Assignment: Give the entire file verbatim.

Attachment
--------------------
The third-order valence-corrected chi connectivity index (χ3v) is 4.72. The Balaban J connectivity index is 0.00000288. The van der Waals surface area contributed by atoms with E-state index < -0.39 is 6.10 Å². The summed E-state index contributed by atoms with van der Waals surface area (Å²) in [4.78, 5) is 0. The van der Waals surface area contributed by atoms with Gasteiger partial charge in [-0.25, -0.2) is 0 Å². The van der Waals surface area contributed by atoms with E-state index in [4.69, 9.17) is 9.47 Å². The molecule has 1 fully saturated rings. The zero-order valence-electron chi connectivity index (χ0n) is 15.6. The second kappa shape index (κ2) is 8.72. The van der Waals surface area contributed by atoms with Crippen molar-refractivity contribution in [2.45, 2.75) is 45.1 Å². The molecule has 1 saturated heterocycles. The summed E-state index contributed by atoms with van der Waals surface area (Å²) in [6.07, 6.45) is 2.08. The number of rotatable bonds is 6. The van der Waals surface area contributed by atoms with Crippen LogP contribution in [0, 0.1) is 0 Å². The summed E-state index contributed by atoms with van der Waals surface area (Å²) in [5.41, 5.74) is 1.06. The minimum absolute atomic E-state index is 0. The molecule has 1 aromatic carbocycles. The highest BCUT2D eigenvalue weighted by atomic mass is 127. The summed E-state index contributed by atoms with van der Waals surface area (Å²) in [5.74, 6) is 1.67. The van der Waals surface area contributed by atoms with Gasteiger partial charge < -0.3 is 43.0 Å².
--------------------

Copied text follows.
The third-order valence-corrected chi connectivity index (χ3v) is 4.72. The Balaban J connectivity index is 0.00000288. The van der Waals surface area contributed by atoms with E-state index < -0.39 is 6.10 Å². The summed E-state index contributed by atoms with van der Waals surface area (Å²) in [4.78, 5) is 0. The van der Waals surface area contributed by atoms with Gasteiger partial charge in [-0.25, -0.2) is 0 Å². The van der Waals surface area contributed by atoms with E-state index in [4.69, 9.17) is 9.47 Å². The molecule has 1 fully saturated rings. The zero-order valence-electron chi connectivity index (χ0n) is 15.6. The second kappa shape index (κ2) is 8.72. The van der Waals surface area contributed by atoms with Crippen molar-refractivity contribution in [2.45, 2.75) is 45.1 Å². The molecule has 1 saturated heterocycles. The summed E-state index contributed by atoms with van der Waals surface area (Å²) in [6.07, 6.45) is 2.08. The number of rotatable bonds is 6. The van der Waals surface area contributed by atoms with Crippen LogP contribution in [0, 0.1) is 0 Å². The summed E-state index contributed by atoms with van der Waals surface area (Å²) in [5.41, 5.74) is 1.06. The minimum absolute atomic E-state index is 0. The molecule has 1 aromatic carbocycles. The highest BCUT2D eigenvalue weighted by atomic mass is 127. The summed E-state index contributed by atoms with van der Waals surface area (Å²) in [5.74, 6) is 1.67. The van der Waals surface area contributed by atoms with Gasteiger partial charge < -0.3 is 43.0 Å².